To make the networks easy to manage, networks are broken down into smaller subnets or subnetworks. The subnets typically represent all computers connected together on a floor or a building or a group of servers in a data center that are connected together. All communication within a subnet can occur by switching at Layer 2. A key protocol used in Layer 2 switching is the Address Resolution Protocol (ARP) defined in RFC 826. All Ethernet devices use ARP to learn the association between a MAC address and an IP address. The network devices can broadcast their MAC address and IP address using ARP to let other devices in their subnet know of their existence. The broadcast messages go to every device in that subnet, hence also called a broadcast domain. Using ARP, all devices in the subnet can learn about all other devices present in the subnet. For communication between subnets, a Layer 3 switch or router must act as a gateway. Every computer must at least be connected to one subnet and be configured with a default gateway to allow communication with all other subnets.
The Transmission Control Protocol (TCP), documented in RFC 793, is a widely used protocol employed by many applications for reliable exchange of data between two hosts. TCP is a stateful protocol. This means, one must set up a TCP connection, exchange data, and terminate the connection. TCP guarantees orderly delivery of data, and includes checks to guarantee the integrity of data received, relieving the higher-level applications of this burden. TCP is a Layer 4 protocol, as shown in the OSI model in Figure 1.1.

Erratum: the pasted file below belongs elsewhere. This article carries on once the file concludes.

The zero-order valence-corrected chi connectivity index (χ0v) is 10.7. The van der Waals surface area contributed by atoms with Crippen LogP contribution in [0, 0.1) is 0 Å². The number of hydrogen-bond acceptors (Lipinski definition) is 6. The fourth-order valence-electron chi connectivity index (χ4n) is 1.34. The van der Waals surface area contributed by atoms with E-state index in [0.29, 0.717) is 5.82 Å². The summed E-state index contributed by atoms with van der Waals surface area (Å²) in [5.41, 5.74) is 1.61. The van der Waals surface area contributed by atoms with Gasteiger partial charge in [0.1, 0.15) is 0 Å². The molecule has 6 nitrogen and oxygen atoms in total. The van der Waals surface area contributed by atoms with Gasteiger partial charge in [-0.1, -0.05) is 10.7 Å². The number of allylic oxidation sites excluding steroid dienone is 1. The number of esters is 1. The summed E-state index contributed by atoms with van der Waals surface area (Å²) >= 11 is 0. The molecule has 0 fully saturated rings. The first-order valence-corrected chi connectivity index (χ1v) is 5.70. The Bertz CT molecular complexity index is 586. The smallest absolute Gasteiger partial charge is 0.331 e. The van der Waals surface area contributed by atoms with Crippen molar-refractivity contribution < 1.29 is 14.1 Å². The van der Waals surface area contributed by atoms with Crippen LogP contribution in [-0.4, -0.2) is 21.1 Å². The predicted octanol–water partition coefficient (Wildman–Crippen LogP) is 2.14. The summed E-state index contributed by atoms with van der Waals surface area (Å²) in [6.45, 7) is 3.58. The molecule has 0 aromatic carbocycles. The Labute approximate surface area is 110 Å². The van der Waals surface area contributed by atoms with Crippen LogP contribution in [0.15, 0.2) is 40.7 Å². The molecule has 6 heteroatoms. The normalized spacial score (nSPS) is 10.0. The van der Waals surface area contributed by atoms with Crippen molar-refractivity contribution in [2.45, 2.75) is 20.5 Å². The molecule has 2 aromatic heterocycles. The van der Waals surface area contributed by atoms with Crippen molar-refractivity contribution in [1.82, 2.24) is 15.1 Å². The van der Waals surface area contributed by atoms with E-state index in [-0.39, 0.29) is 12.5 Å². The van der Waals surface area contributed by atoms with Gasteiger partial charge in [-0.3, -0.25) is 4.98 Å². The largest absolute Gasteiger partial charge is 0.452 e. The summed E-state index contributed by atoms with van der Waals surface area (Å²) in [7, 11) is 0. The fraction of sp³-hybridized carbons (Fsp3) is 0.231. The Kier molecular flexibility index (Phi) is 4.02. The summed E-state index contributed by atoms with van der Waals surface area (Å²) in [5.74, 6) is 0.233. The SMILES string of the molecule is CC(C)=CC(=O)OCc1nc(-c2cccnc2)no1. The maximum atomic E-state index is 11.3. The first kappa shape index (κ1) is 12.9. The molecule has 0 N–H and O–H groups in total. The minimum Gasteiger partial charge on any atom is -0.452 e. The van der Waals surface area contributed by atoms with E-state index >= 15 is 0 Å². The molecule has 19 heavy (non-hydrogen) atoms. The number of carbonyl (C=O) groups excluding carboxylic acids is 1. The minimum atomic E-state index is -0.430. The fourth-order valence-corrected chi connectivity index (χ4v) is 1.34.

Figure 2.1 shows how TCP operates. The TCP connection involves a three-way handshake. In this example, the client wants to exchange data with a server. The client sends a SYN packet to the server. Important information in the SYN packet includes the source IP address, source port, destination IP address, and the destination port. The source IP address is that of the client, and the source port is a value chosen by the client. The destination IP address is the IP address of the server, and the destination port is the port on which a desired application is running on the server. Standard applications such as Web and File Transfer Protocol (FTP) use well-known ports 80 and 21, respectively. Other applications may use other ports, but the clients must know the port number of the application in order to access the application. The SYN packet also includes a starting sequence number that the client chooses to use for this connection. The sequence number is incremented for each new packet the client sends to the server. When the server receives the SYN packet, it responds back with a SYN ACK that includes the server’s own starting sequence number. The client then responds back with an ACK that concludes the connection establishment. The client and server may exchange data over this connection. Each TCP connection is uniquely identified by four values: source IP address, source port, destination IP address, and destination port number. Each packet exchanged in a given TCP connection has the same values for these four fields. It’s important to note that the source IP address and port number in a packet from client to the server become the destination IP address and port number for the packet from server to client. The source always refers to the host that sends the packet. Once the client and server finish the exchange of data, the client sends a FIN packet, and the server responds with a FIN ACK. This terminates the TCP connection. While the session is in progress, the client or a server may send a TCP RESET to one another, aborting the TCP connection. In that case the connection must be established again in order to exchange data.